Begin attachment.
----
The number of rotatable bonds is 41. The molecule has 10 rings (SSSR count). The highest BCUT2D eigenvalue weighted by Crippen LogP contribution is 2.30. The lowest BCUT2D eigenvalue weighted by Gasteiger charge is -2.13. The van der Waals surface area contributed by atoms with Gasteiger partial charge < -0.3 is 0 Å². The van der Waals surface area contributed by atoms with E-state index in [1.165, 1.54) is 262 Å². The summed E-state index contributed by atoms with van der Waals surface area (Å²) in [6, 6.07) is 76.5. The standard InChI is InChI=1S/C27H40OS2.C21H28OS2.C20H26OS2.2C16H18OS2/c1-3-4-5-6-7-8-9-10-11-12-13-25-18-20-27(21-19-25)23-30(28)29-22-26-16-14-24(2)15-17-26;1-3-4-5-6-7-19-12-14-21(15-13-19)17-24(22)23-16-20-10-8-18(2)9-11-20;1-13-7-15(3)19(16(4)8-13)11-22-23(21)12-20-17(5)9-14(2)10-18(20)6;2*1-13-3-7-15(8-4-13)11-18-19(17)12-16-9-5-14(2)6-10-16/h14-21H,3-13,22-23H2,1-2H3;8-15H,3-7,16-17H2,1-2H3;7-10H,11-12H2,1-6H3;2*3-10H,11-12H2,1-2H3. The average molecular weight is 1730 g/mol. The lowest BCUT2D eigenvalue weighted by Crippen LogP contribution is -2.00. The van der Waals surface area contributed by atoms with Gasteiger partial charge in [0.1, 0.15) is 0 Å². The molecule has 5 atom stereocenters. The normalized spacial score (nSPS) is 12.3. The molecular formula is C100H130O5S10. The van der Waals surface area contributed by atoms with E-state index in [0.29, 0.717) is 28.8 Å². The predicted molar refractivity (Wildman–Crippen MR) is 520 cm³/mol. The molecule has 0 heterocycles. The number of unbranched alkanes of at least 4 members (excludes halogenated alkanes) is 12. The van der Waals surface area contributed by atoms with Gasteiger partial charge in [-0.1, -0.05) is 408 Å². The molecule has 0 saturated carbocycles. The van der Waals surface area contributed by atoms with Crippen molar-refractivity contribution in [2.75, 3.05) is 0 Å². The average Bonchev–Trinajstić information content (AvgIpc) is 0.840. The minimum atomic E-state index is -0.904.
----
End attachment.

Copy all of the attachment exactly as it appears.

The number of rotatable bonds is 41. The molecule has 10 rings (SSSR count). The highest BCUT2D eigenvalue weighted by Crippen LogP contribution is 2.30. The lowest BCUT2D eigenvalue weighted by Gasteiger charge is -2.13. The van der Waals surface area contributed by atoms with Gasteiger partial charge < -0.3 is 0 Å². The van der Waals surface area contributed by atoms with E-state index in [1.165, 1.54) is 262 Å². The summed E-state index contributed by atoms with van der Waals surface area (Å²) in [6, 6.07) is 76.5. The standard InChI is InChI=1S/C27H40OS2.C21H28OS2.C20H26OS2.2C16H18OS2/c1-3-4-5-6-7-8-9-10-11-12-13-25-18-20-27(21-19-25)23-30(28)29-22-26-16-14-24(2)15-17-26;1-3-4-5-6-7-19-12-14-21(15-13-19)17-24(22)23-16-20-10-8-18(2)9-11-20;1-13-7-15(3)19(16(4)8-13)11-22-23(21)12-20-17(5)9-14(2)10-18(20)6;2*1-13-3-7-15(8-4-13)11-18-19(17)12-16-9-5-14(2)6-10-16/h14-21H,3-13,22-23H2,1-2H3;8-15H,3-7,16-17H2,1-2H3;7-10H,11-12H2,1-6H3;2*3-10H,11-12H2,1-2H3. The average molecular weight is 1730 g/mol. The lowest BCUT2D eigenvalue weighted by Crippen LogP contribution is -2.00. The van der Waals surface area contributed by atoms with Gasteiger partial charge in [0.1, 0.15) is 0 Å². The molecule has 5 atom stereocenters. The normalized spacial score (nSPS) is 12.3. The molecular formula is C100H130O5S10. The van der Waals surface area contributed by atoms with E-state index in [0.29, 0.717) is 28.8 Å². The predicted molar refractivity (Wildman–Crippen MR) is 520 cm³/mol. The molecule has 0 heterocycles. The number of unbranched alkanes of at least 4 members (excludes halogenated alkanes) is 12. The van der Waals surface area contributed by atoms with Gasteiger partial charge in [-0.1, -0.05) is 408 Å². The molecule has 0 saturated carbocycles. The van der Waals surface area contributed by atoms with Crippen molar-refractivity contribution in [2.75, 3.05) is 0 Å². The average Bonchev–Trinajstić information content (AvgIpc) is 0.840. The minimum atomic E-state index is -0.904.